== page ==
The headline above John A. Tures’ blog entry for Huffington Post might seem definitive: “Experienced Republicans Are Losing, Because GOP Primary Voters Are Less Experienced”. But the subsequent paragraphs do not support the statement, at least not in that context.
25 years of political experience didn’t seem to matter to GOP primary voters this year. They appear more enamored with the likes of businessmen Donald Trump and Dr. Ben Carson, neither of which either served a day in political office, or even ran for office prior to this year. Last week, Perry found himself with one percent of the vote in a CNN poll, well behind the front-runners Donald Trump (32 percent) and Dr. Ben Carson (21 percent).
In fact, Perry had never polled as high as two percent in any GOP primary survey nationwide. He fared poorly in Iowa, according to Qunnipiac University’s polling. And he’s doing worse in New Hampshire, in the NBC News/Marist Poll.
Huffington Post politics editors Paige Lavender and Mollie Reilly cited gaffes from the 2012 Republican election primary, as well as anemic fundraising. But Perry is hardly alone. Experienced GOP candidates across the board are suffering, failing to even notch double-digits in the polls, while politically inexperienced candidates like Trump, Carson, and Carly Fiorina alone make up more than 50 percent of the polls, outnumbering the other 14 Republican candidates combined. Inexperienced candidates are getting six times as many votes and experienced candidates.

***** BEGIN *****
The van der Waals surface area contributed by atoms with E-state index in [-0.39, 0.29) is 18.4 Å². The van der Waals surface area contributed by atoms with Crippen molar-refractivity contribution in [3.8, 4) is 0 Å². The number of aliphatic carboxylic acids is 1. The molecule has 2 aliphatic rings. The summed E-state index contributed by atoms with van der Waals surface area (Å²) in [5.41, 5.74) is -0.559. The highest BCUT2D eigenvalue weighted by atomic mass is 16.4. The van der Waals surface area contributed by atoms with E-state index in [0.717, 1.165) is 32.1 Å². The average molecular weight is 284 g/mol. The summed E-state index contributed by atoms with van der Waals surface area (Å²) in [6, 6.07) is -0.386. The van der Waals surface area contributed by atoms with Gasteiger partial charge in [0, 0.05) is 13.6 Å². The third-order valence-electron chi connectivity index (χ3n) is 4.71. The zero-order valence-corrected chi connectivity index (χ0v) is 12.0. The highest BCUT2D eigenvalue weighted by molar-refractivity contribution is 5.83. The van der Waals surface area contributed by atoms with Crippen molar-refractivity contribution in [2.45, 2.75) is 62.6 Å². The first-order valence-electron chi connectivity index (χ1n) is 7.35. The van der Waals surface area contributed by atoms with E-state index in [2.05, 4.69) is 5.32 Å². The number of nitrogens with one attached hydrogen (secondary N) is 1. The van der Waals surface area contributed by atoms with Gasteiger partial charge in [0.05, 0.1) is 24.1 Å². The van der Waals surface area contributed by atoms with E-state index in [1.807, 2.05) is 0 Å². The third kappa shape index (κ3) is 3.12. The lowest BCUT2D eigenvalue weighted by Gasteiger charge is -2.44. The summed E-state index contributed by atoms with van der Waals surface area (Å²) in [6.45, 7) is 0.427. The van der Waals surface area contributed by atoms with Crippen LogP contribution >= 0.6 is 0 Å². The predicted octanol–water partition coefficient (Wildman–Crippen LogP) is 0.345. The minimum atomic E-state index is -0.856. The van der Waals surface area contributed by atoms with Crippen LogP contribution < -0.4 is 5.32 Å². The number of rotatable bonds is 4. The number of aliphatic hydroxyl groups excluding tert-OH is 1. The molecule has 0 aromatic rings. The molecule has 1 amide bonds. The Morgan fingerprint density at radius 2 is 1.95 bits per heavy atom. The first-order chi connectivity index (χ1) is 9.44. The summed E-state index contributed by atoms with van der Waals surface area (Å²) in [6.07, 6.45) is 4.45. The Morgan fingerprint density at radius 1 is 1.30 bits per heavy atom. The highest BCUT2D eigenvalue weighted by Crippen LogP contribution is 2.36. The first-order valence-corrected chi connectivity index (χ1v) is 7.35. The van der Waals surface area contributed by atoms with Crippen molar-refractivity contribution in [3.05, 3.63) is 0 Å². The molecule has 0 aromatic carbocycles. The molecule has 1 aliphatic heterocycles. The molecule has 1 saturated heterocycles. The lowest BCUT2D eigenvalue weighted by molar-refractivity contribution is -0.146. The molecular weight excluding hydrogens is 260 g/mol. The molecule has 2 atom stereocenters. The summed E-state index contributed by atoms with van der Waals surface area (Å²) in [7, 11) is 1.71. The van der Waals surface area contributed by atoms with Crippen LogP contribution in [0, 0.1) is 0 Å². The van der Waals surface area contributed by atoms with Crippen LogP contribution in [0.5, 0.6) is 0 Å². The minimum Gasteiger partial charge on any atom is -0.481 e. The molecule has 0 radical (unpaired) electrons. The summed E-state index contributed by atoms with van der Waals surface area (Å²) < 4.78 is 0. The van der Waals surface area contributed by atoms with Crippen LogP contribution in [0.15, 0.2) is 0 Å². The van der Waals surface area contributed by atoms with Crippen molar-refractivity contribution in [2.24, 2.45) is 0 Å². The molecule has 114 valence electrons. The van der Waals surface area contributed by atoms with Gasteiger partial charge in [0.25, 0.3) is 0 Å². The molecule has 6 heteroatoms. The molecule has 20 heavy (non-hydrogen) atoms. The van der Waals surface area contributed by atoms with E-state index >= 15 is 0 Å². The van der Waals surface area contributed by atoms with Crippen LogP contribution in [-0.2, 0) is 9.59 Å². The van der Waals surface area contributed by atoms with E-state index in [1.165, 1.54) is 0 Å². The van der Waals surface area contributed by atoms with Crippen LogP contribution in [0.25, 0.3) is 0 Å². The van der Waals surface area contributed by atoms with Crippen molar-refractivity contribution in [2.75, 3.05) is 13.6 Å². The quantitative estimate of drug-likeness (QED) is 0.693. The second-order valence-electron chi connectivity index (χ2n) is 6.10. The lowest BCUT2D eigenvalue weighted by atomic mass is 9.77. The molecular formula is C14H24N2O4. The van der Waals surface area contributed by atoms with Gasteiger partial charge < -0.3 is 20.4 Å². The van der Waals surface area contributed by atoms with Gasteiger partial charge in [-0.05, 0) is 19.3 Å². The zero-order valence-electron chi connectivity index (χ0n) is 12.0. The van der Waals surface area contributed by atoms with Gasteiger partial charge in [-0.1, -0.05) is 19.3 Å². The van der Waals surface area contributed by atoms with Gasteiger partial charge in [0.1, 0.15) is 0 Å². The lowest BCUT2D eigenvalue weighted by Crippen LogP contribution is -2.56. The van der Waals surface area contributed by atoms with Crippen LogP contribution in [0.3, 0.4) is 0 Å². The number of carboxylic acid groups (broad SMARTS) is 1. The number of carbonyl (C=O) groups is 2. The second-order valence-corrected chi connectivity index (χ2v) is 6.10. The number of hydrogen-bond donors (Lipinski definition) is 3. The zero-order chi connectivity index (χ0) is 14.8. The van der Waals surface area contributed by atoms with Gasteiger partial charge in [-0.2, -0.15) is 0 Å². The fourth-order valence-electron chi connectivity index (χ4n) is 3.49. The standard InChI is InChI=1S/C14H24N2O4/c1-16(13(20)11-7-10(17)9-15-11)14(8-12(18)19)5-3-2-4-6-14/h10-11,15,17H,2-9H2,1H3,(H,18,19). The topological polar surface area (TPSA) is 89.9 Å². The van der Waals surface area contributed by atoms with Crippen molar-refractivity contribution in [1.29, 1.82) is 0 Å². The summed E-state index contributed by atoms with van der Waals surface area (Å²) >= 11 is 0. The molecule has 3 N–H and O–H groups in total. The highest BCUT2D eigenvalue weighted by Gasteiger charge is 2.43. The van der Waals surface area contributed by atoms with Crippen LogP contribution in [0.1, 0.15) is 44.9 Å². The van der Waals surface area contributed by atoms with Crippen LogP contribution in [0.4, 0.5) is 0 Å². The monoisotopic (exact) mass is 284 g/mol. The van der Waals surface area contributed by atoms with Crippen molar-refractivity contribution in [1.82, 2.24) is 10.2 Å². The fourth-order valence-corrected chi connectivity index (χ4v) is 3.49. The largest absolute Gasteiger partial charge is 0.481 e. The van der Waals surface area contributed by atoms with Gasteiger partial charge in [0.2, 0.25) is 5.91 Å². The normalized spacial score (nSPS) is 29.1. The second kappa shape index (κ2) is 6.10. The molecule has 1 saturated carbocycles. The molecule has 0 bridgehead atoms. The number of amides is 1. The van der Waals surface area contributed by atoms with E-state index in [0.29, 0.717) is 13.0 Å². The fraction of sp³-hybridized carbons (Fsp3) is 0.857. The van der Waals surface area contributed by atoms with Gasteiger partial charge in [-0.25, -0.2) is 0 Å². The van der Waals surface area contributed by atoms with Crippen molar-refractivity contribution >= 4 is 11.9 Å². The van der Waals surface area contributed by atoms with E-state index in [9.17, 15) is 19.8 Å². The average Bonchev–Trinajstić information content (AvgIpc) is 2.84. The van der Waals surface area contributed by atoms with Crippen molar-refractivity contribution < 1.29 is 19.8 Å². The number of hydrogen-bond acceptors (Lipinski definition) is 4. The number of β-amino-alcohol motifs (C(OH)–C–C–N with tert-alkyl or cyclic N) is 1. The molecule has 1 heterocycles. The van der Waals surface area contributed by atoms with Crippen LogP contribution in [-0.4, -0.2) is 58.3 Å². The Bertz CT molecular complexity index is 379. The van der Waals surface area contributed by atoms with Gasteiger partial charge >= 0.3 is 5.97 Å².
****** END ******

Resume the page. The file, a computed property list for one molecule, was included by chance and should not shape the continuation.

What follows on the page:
Is the party that touted the political experience of their own candidates in the past (Nixon, Goldwater, Ford, Reagan, Bush Sr., Dole, Bush Jr. and McCain) suddenly not valuing the political experience of a candidate? If so, why?
Unfortunately, that portion of the setup is a little less than half the entry. The point is not to denounce the article or author for apparent failure; rather, we might remain hopeful and continue to tune in.
You know. We hope.
Hopeful. That’s the important word.
The thing is that Tures’ inchoate thesis really does seem to fall into the realm of the painfully obvious; the signs are all present and aligned, yet confirming the notion is one of those mysteries―while we cannot know anything definitively save our own individual existences, social sciences are considerably less reliable than the physical sciences. Yet in a context by which the math to describe uncertainty is potentially infinitely more complex than the demands of (ahem!) mere physics, the proposition that conservative voters are less experienced seems what the buzz often describes as a no-brainer.
There is the hook, though. We’re thirty-five years past the Reagan Awakening; some of these tinfoil-wrapped potsherds have been voting longer than I have. It is clear that conservative voters value political experience less, but how do we establish the context by which they are less experienced?
It seems almost fallacious to rely on a paragraph from Carolyn L. Funk’s lates for PRQ, because the next paragraph opens the door to a mitigating factor: “Perhaps as the primary season wears on …”.